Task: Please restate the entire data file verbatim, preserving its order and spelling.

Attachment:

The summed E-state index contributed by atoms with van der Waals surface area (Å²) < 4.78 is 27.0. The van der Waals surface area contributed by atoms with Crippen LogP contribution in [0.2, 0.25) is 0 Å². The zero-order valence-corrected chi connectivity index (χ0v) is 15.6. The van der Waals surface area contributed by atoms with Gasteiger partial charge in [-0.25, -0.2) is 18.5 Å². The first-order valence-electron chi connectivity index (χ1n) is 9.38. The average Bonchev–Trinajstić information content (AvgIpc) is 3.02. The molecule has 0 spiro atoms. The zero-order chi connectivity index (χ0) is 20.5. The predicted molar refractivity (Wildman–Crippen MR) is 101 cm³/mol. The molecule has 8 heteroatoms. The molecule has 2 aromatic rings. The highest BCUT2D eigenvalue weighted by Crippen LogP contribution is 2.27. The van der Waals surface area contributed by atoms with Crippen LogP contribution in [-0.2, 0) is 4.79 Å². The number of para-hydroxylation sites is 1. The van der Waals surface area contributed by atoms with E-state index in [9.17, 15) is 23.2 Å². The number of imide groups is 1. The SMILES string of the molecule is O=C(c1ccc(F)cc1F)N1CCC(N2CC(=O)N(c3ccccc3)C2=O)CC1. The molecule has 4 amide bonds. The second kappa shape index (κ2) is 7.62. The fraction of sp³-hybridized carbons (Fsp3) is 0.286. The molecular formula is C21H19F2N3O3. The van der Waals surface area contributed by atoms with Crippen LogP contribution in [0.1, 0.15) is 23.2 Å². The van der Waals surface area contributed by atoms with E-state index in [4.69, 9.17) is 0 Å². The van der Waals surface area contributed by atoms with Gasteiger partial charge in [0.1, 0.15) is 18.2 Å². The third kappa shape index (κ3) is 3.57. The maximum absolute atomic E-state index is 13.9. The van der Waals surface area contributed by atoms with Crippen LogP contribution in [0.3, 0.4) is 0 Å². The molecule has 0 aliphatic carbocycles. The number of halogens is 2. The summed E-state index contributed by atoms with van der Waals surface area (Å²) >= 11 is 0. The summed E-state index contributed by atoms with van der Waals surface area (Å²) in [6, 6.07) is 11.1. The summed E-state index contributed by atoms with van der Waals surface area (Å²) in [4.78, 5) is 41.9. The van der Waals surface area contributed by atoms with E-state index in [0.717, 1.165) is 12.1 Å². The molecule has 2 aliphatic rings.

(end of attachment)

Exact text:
The summed E-state index contributed by atoms with van der Waals surface area (Å²) < 4.78 is 27.0. The van der Waals surface area contributed by atoms with Crippen LogP contribution in [0.2, 0.25) is 0 Å². The zero-order valence-corrected chi connectivity index (χ0v) is 15.6. The van der Waals surface area contributed by atoms with Gasteiger partial charge in [-0.25, -0.2) is 18.5 Å². The first-order valence-electron chi connectivity index (χ1n) is 9.38. The average Bonchev–Trinajstić information content (AvgIpc) is 3.02. The molecule has 0 spiro atoms. The zero-order chi connectivity index (χ0) is 20.5. The predicted molar refractivity (Wildman–Crippen MR) is 101 cm³/mol. The molecule has 8 heteroatoms. The molecule has 2 aromatic rings. The highest BCUT2D eigenvalue weighted by Crippen LogP contribution is 2.27. The van der Waals surface area contributed by atoms with Crippen LogP contribution in [-0.2, 0) is 4.79 Å². The number of para-hydroxylation sites is 1. The van der Waals surface area contributed by atoms with E-state index in [9.17, 15) is 23.2 Å². The number of imide groups is 1. The SMILES string of the molecule is O=C(c1ccc(F)cc1F)N1CCC(N2CC(=O)N(c3ccccc3)C2=O)CC1. The molecule has 4 amide bonds. The second kappa shape index (κ2) is 7.62. The fraction of sp³-hybridized carbons (Fsp3) is 0.286. The molecular formula is C21H19F2N3O3. The van der Waals surface area contributed by atoms with Crippen LogP contribution in [0.1, 0.15) is 23.2 Å². The van der Waals surface area contributed by atoms with E-state index in [4.69, 9.17) is 0 Å². The van der Waals surface area contributed by atoms with Gasteiger partial charge in [0.1, 0.15) is 18.2 Å². The third kappa shape index (κ3) is 3.57. The maximum absolute atomic E-state index is 13.9. The van der Waals surface area contributed by atoms with Crippen LogP contribution in [0.3, 0.4) is 0 Å². The molecule has 0 aliphatic carbocycles. The number of halogens is 2. The summed E-state index contributed by atoms with van der Waals surface area (Å²) >= 11 is 0. The summed E-state index contributed by atoms with van der Waals surface area (Å²) in [6, 6.07) is 11.1. The summed E-state index contributed by atoms with van der Waals surface area (Å²) in [4.78, 5) is 41.9. The van der Waals surface area contributed by atoms with E-state index in [0.717, 1.165) is 12.1 Å². The molecule has 2 aliphatic rings.